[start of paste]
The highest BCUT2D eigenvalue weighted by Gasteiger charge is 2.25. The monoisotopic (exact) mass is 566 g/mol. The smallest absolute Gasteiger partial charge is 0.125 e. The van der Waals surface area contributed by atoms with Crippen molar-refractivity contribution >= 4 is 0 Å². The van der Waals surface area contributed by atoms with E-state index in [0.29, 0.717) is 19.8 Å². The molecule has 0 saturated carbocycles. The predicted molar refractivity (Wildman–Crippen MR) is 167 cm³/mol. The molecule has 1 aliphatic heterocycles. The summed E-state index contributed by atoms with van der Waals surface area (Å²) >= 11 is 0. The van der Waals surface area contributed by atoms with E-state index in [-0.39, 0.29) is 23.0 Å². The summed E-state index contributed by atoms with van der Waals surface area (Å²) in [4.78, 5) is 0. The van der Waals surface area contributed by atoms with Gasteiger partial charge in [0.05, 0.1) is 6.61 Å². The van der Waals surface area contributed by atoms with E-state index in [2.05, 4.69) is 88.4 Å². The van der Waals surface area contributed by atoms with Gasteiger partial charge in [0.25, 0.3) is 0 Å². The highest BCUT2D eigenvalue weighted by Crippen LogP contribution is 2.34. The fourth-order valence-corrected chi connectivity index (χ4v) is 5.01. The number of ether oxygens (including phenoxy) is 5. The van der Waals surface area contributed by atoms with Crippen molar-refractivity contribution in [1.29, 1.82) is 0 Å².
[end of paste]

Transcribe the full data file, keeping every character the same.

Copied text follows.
The highest BCUT2D eigenvalue weighted by Gasteiger charge is 2.25. The monoisotopic (exact) mass is 566 g/mol. The smallest absolute Gasteiger partial charge is 0.125 e. The van der Waals surface area contributed by atoms with Crippen molar-refractivity contribution >= 4 is 0 Å². The van der Waals surface area contributed by atoms with E-state index in [0.29, 0.717) is 19.8 Å². The molecule has 0 saturated carbocycles. The predicted molar refractivity (Wildman–Crippen MR) is 167 cm³/mol. The molecule has 1 aliphatic heterocycles. The summed E-state index contributed by atoms with van der Waals surface area (Å²) >= 11 is 0. The van der Waals surface area contributed by atoms with E-state index in [-0.39, 0.29) is 23.0 Å². The summed E-state index contributed by atoms with van der Waals surface area (Å²) in [4.78, 5) is 0. The van der Waals surface area contributed by atoms with Gasteiger partial charge in [0.05, 0.1) is 6.61 Å². The van der Waals surface area contributed by atoms with E-state index in [2.05, 4.69) is 88.4 Å². The van der Waals surface area contributed by atoms with Gasteiger partial charge in [0.25, 0.3) is 0 Å². The highest BCUT2D eigenvalue weighted by Crippen LogP contribution is 2.34. The fourth-order valence-corrected chi connectivity index (χ4v) is 5.01. The number of ether oxygens (including phenoxy) is 5. The van der Waals surface area contributed by atoms with Crippen molar-refractivity contribution in [1.29, 1.82) is 0 Å².